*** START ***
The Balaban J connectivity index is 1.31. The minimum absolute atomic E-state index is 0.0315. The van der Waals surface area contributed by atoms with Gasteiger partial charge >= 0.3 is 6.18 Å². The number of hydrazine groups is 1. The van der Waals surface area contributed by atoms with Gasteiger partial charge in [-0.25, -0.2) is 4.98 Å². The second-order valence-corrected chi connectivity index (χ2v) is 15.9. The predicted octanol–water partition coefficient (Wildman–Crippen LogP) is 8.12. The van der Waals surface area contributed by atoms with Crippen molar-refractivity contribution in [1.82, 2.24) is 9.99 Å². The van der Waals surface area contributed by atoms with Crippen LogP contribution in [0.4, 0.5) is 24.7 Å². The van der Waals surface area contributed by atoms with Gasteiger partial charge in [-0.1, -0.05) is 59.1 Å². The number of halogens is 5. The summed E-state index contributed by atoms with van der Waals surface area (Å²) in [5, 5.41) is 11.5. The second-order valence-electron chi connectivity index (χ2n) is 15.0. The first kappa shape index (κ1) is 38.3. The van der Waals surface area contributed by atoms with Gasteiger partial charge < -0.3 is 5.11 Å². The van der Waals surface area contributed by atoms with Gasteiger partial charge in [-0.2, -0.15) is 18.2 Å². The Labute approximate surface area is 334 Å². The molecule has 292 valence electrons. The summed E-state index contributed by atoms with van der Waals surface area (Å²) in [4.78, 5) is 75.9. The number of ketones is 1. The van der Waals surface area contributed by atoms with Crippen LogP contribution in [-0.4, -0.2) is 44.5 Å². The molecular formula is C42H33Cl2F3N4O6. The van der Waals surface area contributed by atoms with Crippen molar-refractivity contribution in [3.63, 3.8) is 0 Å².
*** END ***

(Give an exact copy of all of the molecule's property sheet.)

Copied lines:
The Balaban J connectivity index is 1.31. The minimum absolute atomic E-state index is 0.0315. The van der Waals surface area contributed by atoms with Gasteiger partial charge >= 0.3 is 6.18 Å². The number of hydrazine groups is 1. The van der Waals surface area contributed by atoms with Gasteiger partial charge in [-0.25, -0.2) is 4.98 Å². The second-order valence-corrected chi connectivity index (χ2v) is 15.9. The predicted octanol–water partition coefficient (Wildman–Crippen LogP) is 8.12. The van der Waals surface area contributed by atoms with Crippen molar-refractivity contribution in [1.82, 2.24) is 9.99 Å². The van der Waals surface area contributed by atoms with Crippen LogP contribution in [0.4, 0.5) is 24.7 Å². The van der Waals surface area contributed by atoms with Gasteiger partial charge in [-0.1, -0.05) is 59.1 Å². The number of halogens is 5. The summed E-state index contributed by atoms with van der Waals surface area (Å²) in [5, 5.41) is 11.5. The second-order valence-electron chi connectivity index (χ2n) is 15.0. The first kappa shape index (κ1) is 38.3. The van der Waals surface area contributed by atoms with Gasteiger partial charge < -0.3 is 5.11 Å². The van der Waals surface area contributed by atoms with Gasteiger partial charge in [-0.2, -0.15) is 18.2 Å². The Labute approximate surface area is 334 Å². The molecule has 292 valence electrons. The summed E-state index contributed by atoms with van der Waals surface area (Å²) in [4.78, 5) is 75.9. The number of ketones is 1. The van der Waals surface area contributed by atoms with Crippen LogP contribution in [-0.4, -0.2) is 44.5 Å². The molecular formula is C42H33Cl2F3N4O6. The van der Waals surface area contributed by atoms with Crippen molar-refractivity contribution in [3.63, 3.8) is 0 Å².